I try to be confident. I try to be strong. I try to not let things bother me or stop me from doing what I want, but sometimes I feel very self consious. I think most women can relate to that feeling. It’s the “oh no, I have to be in swimwear in front of hundreds of people again, I hate everything about my body, I don’t want to do this.”
This spring I wrote a post here about how you don’t need to be skinny to be an athlete. If you haven’t read it, I suggest you go do so here. And even though I know in my heart that it doesn’t matter what I look like, there have been so many times during this trip that I’ve been so unsure of myself and even considered not doing things because of a bad body image and a temporary lack of confidence. But the brain is very powerful, and sometimes it’s also very convincing.
Brain: Are you really going to be in a bikini in a waterpark? Everyone is going to see your cellulites and how big your stomach is.
Me: But I want to have fun, and most women have cellulites, and who cares if my stomach isn’t flat? And people are too busy worrying about themselves to care about me.
Brain: You do, you care. You don’t care about how anyone else looks, but you care about how you look.
And this can be an ongoing process. Every decision is a battle between my brain and my heart, but luckily my heart has won every single time so far. I’ve been to the water parks. I have jumped into pools even though there are several other people around. I’ve sat up in the sun chairs instead of laying down, despite the fact that it make my stomach look bigger, but I want to read and it’s not comfortable doing that laying down. I don’t want to live a life where I spend every single day obsessing over how I look. And I don’t want to spend energy and time trying to change how I look either, it’s not important. There are so many more things to life than going on a diet or limiting myself.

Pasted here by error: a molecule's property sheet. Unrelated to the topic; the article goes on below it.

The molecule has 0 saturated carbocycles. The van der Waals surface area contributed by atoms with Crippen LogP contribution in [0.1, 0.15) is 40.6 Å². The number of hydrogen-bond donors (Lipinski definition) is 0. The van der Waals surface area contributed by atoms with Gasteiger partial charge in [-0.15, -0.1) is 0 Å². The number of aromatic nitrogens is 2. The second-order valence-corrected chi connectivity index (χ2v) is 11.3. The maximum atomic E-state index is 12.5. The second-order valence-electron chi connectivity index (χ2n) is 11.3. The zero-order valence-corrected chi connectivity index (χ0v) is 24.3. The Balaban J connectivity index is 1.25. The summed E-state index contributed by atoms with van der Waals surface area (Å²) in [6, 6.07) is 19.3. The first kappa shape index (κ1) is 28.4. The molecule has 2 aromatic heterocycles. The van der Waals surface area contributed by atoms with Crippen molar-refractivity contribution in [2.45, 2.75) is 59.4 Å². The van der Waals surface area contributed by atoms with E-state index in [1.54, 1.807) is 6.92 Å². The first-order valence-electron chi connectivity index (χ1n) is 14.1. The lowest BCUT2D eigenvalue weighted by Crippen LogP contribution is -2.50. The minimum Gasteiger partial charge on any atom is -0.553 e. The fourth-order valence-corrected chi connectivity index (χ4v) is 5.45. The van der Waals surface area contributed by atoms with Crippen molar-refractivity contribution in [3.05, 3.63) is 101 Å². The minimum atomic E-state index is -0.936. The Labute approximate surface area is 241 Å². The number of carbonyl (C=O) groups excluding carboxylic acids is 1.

The last time this happened was just a few days ago, before coming to St Augustine, Florida. I had booked my surf lessons, which I had obsessed about first because I knew I had to be in a swimsuit. And then I went to a surf store to buy a rash guard. It’s a shirt that protects from both the sun and from scratches and other things you can get from the board. And I stood there staring at myself in the shirt and thought “I can’t be seen in this.” But I bought it because I needed it, and when I went to my first surf lesson last Friday I just stopped caring. I was in a bikini, I was in a rash guard and I was going to have the best time of my life.
And I did.
Yes, I have cellulites. My stomach is far from flat and my body shape is kind of weird. But I don’t care. Because I learnt how to surf a wave in less than half an hour, and I learnt how to turn on a wave in less than an hour. I felt strong, I felt powerful and I know that I can do anything I set my mind to, and it has absolutely nothing to do with what my body looks like.
I had some initial anxiety when I received the photos from the lesson, as they have a professional photographer come and take photos of you that you can then buy, but then I took a closer look. And all I can see in those photos is how happy how look. How determined I am, and how I actually look great on that surfboard. And if people can’t see that, then that is clearly their problem, not mine. I’m not going to keep looking at the photos I post here, like I have done in the past, and consider if they make me look fat first. I am what I am, I look like I do, who cares?
I am more than my weight. I am more than my body type. I am more than a standard set by society about how I should look.
I am amazing.